Johor Road Boon Kee Pork Porridge – Delicious Hainanese-Style Porridge at Jalan Besar
No, this isn’t located at Johor Road because we don’t even have a Johor(e) Road anymore (sike!). Rather, this Hainanese-style porridge stall is located along Veerasamy Road in Yi He Eating House. If you’re looking for a chill place to enjoy breakfast, go to Johor Road Boon Kee Pork Porridge which serves up piping hot bowls of zhou from as early as 6.45am.
The stall first started out as a humble pushcart along Johore Road in the 1950s and is one of the oldest pork porridge stalls still in operation in Singapore. It is now run by second-generation owners and still retains a loyal customer base, so much so that I heard queues can go up to 40 minutes during peak hours. Thankfully, I only clocked about 15 minutes of wait time and they use a number system so I could still keep an eye on the queue while sitting at the very edge of the coffeeshop.
A large vat of plain porridge was simmering in one corner of the stall, as the chef cooked each order of porridge individually with three pans on the stovetop. There are four main ingredients that you can choose to mix and match with, namely pork, chicken, sliced fish and cuttlefish. A standard bowl is $3 while the large is $4 and adding an egg and/or century egg can bring the cost up to $4.50.
The Pork Porridge ($4, regular) was laden with all sorts of ingredients such as you tiao (fried dough fritters), chye poh (preserved radish), fried shallots, pork lard bits and spring onions. Of course, I sprung for the egg as well and its creamy texture did wonders for the already flavourful porridge. It was very savoury, even more so with an additional dash of pepper.
The minced pork and pork slices didn’t have an overwhelmingly strong taste of pork and I was surprised to see that liver was also included. The latter came in quite thick slices, were cleaned well and were not too powdery. As for the you tiao, the fried dough fritters had nicely soaked up all the goodness of the porridge.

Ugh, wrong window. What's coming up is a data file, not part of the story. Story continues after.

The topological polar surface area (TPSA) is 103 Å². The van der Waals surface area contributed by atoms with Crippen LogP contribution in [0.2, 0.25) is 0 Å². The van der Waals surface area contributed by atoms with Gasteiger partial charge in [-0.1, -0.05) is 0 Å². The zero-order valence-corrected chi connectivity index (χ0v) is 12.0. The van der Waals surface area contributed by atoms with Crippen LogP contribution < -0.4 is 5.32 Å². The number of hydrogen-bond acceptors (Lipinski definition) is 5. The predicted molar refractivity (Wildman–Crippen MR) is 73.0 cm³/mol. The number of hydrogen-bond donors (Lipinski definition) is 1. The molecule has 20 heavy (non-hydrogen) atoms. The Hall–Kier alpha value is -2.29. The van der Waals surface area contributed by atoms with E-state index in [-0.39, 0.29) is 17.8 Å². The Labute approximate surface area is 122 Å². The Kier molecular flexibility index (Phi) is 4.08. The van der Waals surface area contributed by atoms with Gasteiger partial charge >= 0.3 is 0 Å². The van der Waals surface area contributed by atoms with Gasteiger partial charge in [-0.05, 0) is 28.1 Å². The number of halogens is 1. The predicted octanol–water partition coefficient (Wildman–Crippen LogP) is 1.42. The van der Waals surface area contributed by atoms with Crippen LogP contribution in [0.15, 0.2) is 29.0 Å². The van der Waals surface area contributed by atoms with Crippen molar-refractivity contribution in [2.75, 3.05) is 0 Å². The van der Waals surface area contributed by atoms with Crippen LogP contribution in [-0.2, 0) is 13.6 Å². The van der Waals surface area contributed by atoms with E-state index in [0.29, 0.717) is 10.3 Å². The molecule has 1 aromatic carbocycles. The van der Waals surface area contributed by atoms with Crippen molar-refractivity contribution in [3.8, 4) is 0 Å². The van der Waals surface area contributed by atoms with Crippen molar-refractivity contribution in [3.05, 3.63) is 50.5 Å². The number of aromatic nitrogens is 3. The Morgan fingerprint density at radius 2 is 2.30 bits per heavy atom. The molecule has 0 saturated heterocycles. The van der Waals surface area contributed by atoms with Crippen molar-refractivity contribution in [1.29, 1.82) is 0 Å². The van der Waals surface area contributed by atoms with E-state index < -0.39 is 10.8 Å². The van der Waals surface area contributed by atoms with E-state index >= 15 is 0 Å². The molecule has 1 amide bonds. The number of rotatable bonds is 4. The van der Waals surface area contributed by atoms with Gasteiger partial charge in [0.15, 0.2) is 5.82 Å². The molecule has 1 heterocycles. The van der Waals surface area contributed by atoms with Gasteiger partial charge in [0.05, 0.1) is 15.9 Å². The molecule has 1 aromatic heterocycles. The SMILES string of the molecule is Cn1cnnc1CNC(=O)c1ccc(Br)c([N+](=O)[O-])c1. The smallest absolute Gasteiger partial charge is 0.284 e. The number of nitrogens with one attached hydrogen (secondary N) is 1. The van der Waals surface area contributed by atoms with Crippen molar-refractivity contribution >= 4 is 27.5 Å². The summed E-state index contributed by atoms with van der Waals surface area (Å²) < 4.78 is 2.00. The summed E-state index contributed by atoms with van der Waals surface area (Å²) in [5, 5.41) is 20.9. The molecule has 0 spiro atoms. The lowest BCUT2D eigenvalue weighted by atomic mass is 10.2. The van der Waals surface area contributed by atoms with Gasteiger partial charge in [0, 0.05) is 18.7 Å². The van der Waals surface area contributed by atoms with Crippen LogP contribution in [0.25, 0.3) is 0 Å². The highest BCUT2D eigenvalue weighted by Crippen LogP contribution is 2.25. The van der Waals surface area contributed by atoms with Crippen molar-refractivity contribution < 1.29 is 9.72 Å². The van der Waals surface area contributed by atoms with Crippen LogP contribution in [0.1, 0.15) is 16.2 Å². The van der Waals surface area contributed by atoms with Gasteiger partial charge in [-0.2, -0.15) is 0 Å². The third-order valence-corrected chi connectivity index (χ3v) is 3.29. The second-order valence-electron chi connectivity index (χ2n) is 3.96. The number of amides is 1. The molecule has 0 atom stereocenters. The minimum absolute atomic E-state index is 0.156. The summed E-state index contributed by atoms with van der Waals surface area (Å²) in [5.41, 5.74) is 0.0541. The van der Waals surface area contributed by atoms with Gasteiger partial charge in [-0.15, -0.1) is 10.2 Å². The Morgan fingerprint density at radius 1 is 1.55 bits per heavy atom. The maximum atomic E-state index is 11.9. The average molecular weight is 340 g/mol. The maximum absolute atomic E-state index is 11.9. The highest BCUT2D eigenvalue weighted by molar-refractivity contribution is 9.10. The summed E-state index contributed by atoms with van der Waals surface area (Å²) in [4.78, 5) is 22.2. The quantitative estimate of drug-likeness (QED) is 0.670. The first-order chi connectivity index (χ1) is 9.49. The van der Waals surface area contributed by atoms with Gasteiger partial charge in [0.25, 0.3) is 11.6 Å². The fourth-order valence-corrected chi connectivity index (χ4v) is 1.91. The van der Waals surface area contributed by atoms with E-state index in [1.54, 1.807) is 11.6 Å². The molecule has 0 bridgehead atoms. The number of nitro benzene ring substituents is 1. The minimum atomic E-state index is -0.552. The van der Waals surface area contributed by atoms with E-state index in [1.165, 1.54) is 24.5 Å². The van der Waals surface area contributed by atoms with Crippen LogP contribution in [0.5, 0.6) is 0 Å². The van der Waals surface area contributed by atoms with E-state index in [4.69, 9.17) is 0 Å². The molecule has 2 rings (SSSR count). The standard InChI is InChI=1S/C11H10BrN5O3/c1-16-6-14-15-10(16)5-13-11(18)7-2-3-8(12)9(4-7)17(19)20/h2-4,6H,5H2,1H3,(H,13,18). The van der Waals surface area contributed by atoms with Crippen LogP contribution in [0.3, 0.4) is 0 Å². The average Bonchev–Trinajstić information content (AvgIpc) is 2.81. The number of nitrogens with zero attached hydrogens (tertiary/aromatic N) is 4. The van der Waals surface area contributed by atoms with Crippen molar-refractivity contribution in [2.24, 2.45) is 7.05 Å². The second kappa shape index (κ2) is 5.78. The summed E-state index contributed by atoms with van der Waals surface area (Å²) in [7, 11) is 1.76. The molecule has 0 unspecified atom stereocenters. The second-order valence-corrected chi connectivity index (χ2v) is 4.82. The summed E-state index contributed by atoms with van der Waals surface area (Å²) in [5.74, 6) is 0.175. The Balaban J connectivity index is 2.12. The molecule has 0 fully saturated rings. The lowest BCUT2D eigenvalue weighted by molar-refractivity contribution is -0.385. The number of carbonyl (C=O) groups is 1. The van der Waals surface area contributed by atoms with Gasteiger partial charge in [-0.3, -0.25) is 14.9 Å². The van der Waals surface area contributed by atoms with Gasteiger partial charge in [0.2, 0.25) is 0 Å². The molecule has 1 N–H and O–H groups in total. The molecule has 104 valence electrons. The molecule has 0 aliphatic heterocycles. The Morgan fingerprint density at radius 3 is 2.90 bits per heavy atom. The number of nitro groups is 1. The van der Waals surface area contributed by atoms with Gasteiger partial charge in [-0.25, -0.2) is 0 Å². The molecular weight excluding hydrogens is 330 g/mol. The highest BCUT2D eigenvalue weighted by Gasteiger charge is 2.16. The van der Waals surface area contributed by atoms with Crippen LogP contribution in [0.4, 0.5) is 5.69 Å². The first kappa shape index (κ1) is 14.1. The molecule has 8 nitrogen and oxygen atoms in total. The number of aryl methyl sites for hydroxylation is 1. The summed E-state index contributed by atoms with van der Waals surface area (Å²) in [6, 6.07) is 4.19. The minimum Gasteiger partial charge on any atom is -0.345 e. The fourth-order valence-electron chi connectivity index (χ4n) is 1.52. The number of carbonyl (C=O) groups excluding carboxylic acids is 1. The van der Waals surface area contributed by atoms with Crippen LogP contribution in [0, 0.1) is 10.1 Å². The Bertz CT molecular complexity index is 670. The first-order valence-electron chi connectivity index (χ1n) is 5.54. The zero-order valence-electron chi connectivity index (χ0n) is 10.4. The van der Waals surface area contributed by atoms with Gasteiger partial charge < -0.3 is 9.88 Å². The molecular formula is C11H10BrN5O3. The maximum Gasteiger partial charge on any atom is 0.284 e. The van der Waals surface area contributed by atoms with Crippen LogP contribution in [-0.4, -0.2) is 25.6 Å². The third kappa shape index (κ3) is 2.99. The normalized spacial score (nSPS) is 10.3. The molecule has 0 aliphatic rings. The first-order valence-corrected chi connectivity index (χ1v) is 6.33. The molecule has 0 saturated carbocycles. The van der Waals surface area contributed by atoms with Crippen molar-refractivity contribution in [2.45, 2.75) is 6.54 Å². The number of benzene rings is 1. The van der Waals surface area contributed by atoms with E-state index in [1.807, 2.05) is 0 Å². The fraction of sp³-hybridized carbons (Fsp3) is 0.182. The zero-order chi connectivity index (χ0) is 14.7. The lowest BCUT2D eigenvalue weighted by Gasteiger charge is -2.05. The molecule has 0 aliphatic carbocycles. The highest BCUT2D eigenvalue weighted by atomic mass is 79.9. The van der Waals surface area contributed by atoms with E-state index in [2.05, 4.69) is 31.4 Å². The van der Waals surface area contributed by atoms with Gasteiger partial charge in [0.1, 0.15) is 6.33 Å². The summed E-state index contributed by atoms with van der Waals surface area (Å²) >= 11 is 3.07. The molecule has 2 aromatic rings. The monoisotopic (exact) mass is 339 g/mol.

I also decided to get a mix of Chicken and Sliced Fish ($4.50, large). Texture-wise, the thick porridge was equally smooth but that’s where the similarities end (apart from the accompanying condiments). It was a lot lighter in terms of flavour and you can clearly taste the ginger that’s meant to complement the soft fish slices. The chicken was also very tender, making this bowl really comforting.
The variations of porridge already have an adequate amount of flavour depending on your choice of main ingredients. But let’s say you have a liking for fish and food with 重口味 (stronger flavours); you can always add on soy sauce and pepper at the storefront.
After patronising Johor Road Boon Kee Pork Porridge, I can’t say that porridge is merely sick-people or sweater-weather food. I’d recommend coming early for breakfast; after all, nothing beats starting the day with a flavourful bowl of porridge that’s easy on the stomach and pleasing to the tastebuds!
Johor Road Boon Kee Pork Porridge
Address: Yi He Eating House, 638 Veerasamy Rd, Singapore 200638
Opening Hours: 6.45am to 2pm, Tuesday to Sunday.
MissTamChiak.com made an anonymous visit and paid its own meal at the stall featured here.
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Notorious among friends for her massive sweet tooth, Sheila is game to try any food that comes her way – as long as it’s edible. She spends half her time battling food comas with attempted naps and a good sweat sesh at CruBox to shed off those pesky calories.